Count on Boulder to implement this fantasy. Count on businesses continuing to leave Boulder so that the entire business environment looks like Crossroads Mall. Count on the homeowners to take up the slack in tax revenues. Count on people who live in Boulder driving to more business-friendly environments. Count on the Greens to bemoan all that traffic.

A guarantee that you will have an education, food, and a roof over your head

My Green opponent apparently signed on to at least two of these three needs. The Democrat would have except that he would have lost by an even bigger margin had he done so.

Libertarians can legitimately argue whether it is the state's responsibility-or even good public policy-to provide "free" education to children of parents who cannot afford it. But, of course, our opponents view "free" education as a means to indoctrinate children. They are actively hostile to home schooling. They are hostile to private education. They hate the idea that some SUV owner might give his kid an advantage over some other parent's kid by actually trying to help his kid get ahead by providing a voucher to the SUV owner for his kid's education.

They view the economy as a zero-sum game. Everyone should have the same education because those with better educations will get a bigger slice of a fixed sized (shrinking!) pie. They think that making people smarter does not grow the pie. It is somehow unfair for parents to give their children an advantage over other children.

We know better. We know that education is an investment in human capital. We know that this investment pays off. We also know that there is an optimal level of investment.

Our opponents are bipolar. They want to spend infinite amounts of money on education. But heaven forbid the parent who wants to give his child a better education that the child sitting next to him or her in school.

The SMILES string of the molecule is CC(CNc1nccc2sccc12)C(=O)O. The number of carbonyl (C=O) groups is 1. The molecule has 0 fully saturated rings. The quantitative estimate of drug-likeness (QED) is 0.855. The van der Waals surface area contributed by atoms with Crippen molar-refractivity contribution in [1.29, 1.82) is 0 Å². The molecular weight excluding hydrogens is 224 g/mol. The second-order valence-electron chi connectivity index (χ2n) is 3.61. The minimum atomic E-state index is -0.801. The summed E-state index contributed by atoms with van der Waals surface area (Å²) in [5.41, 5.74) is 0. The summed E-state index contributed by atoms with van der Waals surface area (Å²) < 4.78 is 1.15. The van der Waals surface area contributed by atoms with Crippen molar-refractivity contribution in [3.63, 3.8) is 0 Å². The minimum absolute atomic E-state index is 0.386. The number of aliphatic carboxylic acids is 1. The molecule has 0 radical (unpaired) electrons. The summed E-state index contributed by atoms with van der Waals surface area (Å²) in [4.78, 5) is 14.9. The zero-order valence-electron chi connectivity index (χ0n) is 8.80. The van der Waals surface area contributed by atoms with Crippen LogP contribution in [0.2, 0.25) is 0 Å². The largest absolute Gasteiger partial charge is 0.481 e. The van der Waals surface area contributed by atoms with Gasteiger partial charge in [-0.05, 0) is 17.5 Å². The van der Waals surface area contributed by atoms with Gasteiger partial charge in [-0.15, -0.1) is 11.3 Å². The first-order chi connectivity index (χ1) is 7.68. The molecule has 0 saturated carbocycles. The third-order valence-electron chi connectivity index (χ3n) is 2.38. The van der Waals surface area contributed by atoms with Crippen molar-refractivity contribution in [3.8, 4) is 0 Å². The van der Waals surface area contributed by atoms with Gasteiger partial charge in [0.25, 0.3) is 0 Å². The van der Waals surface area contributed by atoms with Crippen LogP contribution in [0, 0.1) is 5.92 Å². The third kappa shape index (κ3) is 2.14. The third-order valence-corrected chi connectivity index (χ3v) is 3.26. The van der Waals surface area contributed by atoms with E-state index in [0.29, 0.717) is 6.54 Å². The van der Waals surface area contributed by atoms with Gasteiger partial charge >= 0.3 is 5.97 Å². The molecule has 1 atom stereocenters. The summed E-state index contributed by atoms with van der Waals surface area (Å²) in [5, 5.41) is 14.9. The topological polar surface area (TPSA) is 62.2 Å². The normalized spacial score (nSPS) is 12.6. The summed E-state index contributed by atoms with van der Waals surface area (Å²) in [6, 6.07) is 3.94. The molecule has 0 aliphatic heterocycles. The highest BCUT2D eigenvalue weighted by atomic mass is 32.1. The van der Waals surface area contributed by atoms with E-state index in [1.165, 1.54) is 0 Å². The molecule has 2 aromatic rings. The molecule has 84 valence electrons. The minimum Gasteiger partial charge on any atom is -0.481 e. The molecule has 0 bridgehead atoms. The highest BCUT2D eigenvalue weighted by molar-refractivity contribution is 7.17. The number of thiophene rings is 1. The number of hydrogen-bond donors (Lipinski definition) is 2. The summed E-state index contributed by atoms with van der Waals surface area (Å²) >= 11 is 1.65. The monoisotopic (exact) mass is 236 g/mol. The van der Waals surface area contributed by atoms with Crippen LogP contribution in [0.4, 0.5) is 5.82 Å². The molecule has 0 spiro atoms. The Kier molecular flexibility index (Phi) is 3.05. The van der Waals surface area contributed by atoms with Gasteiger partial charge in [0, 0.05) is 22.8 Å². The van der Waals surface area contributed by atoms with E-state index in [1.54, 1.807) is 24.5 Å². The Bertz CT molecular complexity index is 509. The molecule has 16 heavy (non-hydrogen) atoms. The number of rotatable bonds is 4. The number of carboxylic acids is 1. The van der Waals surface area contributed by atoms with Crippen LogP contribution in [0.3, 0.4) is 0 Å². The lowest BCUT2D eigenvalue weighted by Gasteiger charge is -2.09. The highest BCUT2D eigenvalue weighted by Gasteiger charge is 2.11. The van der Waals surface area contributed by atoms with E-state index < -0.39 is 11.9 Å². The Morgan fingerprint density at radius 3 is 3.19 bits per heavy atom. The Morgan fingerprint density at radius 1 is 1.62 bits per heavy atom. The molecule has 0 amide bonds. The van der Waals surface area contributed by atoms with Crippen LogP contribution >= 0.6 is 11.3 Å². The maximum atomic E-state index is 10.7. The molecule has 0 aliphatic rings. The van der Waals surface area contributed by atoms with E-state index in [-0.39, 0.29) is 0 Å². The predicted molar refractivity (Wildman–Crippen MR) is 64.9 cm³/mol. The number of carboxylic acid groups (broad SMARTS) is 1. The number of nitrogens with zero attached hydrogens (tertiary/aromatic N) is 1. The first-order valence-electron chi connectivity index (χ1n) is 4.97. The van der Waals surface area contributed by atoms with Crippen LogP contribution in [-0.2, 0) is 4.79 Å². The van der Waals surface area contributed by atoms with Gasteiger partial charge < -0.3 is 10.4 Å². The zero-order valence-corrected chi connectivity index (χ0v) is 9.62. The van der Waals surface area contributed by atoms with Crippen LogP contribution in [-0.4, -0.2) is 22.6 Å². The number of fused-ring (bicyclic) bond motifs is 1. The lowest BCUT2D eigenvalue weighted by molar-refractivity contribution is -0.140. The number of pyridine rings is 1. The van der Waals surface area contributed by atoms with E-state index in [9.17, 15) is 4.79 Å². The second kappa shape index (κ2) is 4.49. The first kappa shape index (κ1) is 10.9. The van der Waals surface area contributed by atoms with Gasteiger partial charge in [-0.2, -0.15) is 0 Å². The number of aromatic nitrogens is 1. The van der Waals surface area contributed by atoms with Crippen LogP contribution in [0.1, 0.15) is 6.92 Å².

The biggest problem that I have with providing a publicly-funded social safety net is that it distorts personal rational economics. If we provide "free" health care, then people will, gasp!, go to the doctor far more often than if they had to pay for it. If we provide affordable housing then people will not value the housing that they have been given as much as if they had to provide it for themselves. If we provide publicly funded education then people will over-consume education.

I remember a young man who attended one of the debates that I was at (at the Auraria campus). He wanted "the government" to pay for his college education. Besides asking him "Where does it end?" I neglected to ask him why it was fair that someone had to work a year of his or her life to pay for his "free" education. To him and to Ron Forthofer and the rest of that crowd, they just see that there is money that they can take just by voting it so. It is just so appealing to not have to pay for one's own education, or health care, or housing, or food.

When Ron Forthofer said, "I'll provide you with that free college education," the young man said "I'll vote for you (Ron)."

Thus there is always the argument that society should provide some sort of minimum level of existence for all. "You can't let those people die!" they scream. "They" do not understand that more people will die if we reallocate the economic resources inefficiently.

People will die. This is the harsh reality. The question is: How do we minimize the suffering? How do we minimize the number of deaths? It does not make any sense to eat all the seed corn. It does not even make sense to eat most of the seed corn to fill hungry bellies if it means that many more will die of starvation next season.